5 green marketing clichés that aren’t helping anyone

because we are not that gullible

Striving to sustainability and being more eco-friendly are great things. Incredible even, considering the impact they have on our natural habitat and our future.

But, are you tired of the same “go, green, go” trope that many companies use to market themselves?

Stick a recycling label on the box, paint your product in some green pattern, and dish out the same overused words like all-natural or 30% less water.

You got yourself a brand-new green product for us, “eco-conscious” people.

Instead of striving to change, the same marketing ploys are used to hit that sweet, sweet, expanding market and drive their sales up.

To help organizations that are striving for a sustainable future, but aren’t sure how to show their environmental goals:

Here are 5 of the most annoying clichés in green marketing

A group of objects on a kitchen table, all green. A Cucumber, apple, smoothie, and lettuce.
A group of objects on a kitchen table, all green. A Cucumber, apple, smoothie, and lettuce.
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1. Putting the word “Green” wherever you can.

Calling a product or service green isn’t the solution when marketing something that is supposedly better for the environment.

… anyone?

Unless green (color & context) is the central point of your brand or product and you have the data to back it up, please don’t stick a green label hoping it’ll differentiate your brand from the competitor’s non-environmentally friendly ones.

(I’m hoping for some smart-ass to create a green green tea)

A small cardboard cut-out, with Amazon sign on the front and logo on the side, in the middle of a green meadow with one little green leaf sitting on top of it.
Photo by on

2. Create a leafy logo.

It’s lazy and even worse, you’ll drown in the noise of million other similar logos. Again, there are always exceptions to the rule. If you can meaningfully connect your brand to a visual representation of a leaf and this describes your product or service, then sure, go for it.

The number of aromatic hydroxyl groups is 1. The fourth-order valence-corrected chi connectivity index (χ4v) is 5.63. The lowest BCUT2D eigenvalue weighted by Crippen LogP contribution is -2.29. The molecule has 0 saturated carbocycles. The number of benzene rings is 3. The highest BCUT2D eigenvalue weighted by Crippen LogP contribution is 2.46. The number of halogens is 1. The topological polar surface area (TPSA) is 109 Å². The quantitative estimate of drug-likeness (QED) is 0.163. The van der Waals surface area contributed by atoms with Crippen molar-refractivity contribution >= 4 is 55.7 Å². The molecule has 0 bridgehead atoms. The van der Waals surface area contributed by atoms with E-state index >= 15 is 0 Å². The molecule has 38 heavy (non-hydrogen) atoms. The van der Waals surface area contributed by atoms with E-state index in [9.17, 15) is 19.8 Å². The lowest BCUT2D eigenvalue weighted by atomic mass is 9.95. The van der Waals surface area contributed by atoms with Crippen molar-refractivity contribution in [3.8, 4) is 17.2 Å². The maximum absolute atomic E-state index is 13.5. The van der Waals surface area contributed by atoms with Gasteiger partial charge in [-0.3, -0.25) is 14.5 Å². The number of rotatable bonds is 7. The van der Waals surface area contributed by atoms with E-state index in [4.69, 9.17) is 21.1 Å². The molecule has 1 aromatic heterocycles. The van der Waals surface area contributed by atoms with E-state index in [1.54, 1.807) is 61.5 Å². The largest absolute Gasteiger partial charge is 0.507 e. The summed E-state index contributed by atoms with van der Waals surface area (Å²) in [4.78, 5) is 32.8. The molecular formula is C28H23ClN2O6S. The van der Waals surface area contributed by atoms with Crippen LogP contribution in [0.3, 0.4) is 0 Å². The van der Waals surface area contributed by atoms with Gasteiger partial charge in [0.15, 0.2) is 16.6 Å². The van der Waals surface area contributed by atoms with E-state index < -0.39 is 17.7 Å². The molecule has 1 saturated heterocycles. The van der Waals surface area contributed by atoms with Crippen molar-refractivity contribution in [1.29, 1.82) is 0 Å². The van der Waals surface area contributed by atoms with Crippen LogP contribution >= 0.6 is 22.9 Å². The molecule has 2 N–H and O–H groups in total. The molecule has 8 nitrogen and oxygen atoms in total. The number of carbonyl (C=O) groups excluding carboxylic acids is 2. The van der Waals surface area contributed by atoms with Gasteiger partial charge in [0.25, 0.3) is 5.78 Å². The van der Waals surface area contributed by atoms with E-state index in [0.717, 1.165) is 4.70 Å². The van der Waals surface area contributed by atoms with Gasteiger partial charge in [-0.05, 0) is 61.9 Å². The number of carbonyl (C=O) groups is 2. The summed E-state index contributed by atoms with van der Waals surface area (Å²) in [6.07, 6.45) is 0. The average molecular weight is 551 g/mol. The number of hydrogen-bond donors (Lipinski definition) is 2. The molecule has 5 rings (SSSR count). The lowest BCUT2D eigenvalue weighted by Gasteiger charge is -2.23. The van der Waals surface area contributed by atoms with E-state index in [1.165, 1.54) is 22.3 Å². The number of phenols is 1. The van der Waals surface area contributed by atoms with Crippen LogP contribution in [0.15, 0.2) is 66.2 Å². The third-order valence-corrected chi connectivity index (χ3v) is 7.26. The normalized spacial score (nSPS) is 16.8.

The point being, each story is different, don’t stick a leaf or even a tree branch just for the sake of it. Try to understand the origin of your product or brand, the road it had to take to become what it is today.

A crumpled McDonald's paper bag in front of a white background.
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3. Don’t rely only on the recycling logo to show others your brand recycles.

Everybody does! Okay, not everybody, but most do! Back it up with meaningful action, there’s no need for a simple pat-on-the-back badge.

Create an infographic explaining the whole process of recycling. Explain what this means to the environment and the client.

Two little girls (age around 3) holding hands while walking from the camera surrounded by open plains and nature.
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4. Don’t use children or nature to sell your product.

You don’t need pictures of planet Earth. Again, you need to create something characteristic of your brand or product. Placing some pretty pictures won’t change the overall sentiment, it’ll be another lazy attempt to grab the user’s attention.

Great products sell products. Let’s create a deeper conversation, not show what the earth should look like. Focus on your business and the change it makes, always.

Try to connect your product cycle to the consumer and explain how it will benefit him/her and the environment.

Women putting a small amount of somekind of moisturizing cream on her left hand.
Photo by from

5. Don’t use vague terms, like “all-natural”.

Unless it really is. Always strive to be clear and concise to others when explaining what your product or service is about.

And for the love of all that is natural, please don’t use cupped hands with some environmental imagery, ever. It’s overused and not really clever. There are much better visual metaphors to reflect the ever-changing environment and a need for common ground (heh).

The problem with using some of these clichés is, apart from creating even more skeptical users, it leads to something much worse than a failing product or brand — irrelevance.

And nobody wants to be irrelevant.

Now, this isn’t about bashing those who want to capitalize on a new trend. The paradigm needs to change, period.

Being sustainable shouldn’t become another marketing gimmick, it needs to become a norm for all to aspire to. If a company wants to reduce waste incrementally, we should applaud the effort, not spam them with cynical Twitter mentions.

A typewritter in front of a white background with a pair of hands on top of it.
Photo by from

In Summary

We need to tell authentic, honest stories. If your product makes a difference, the green backstory will serve as an inspiration to others and show them that being green is the new normal.

We’re not talking about a special (read: more expensive) way of creating products, it’s the new paradigm that we all need to accept.

Sooner rather than later.

Deceiving or focusing only on the green benefits (which are vague or undeveloped), you’ll quickly receive the greenwashing label, which doesn’t help anyone.

Not your brand, nor the consumers.

And certainly not the idea of sustainable living being achievable.

If you want to learn more about how I can help you share your story and understand the importance of proper messaging and design while avoiding any greenwashing concerns, click .

I help green start-ups and NGOs design & narrate their story. 🌿 One eco-friendly mission at a time. 👉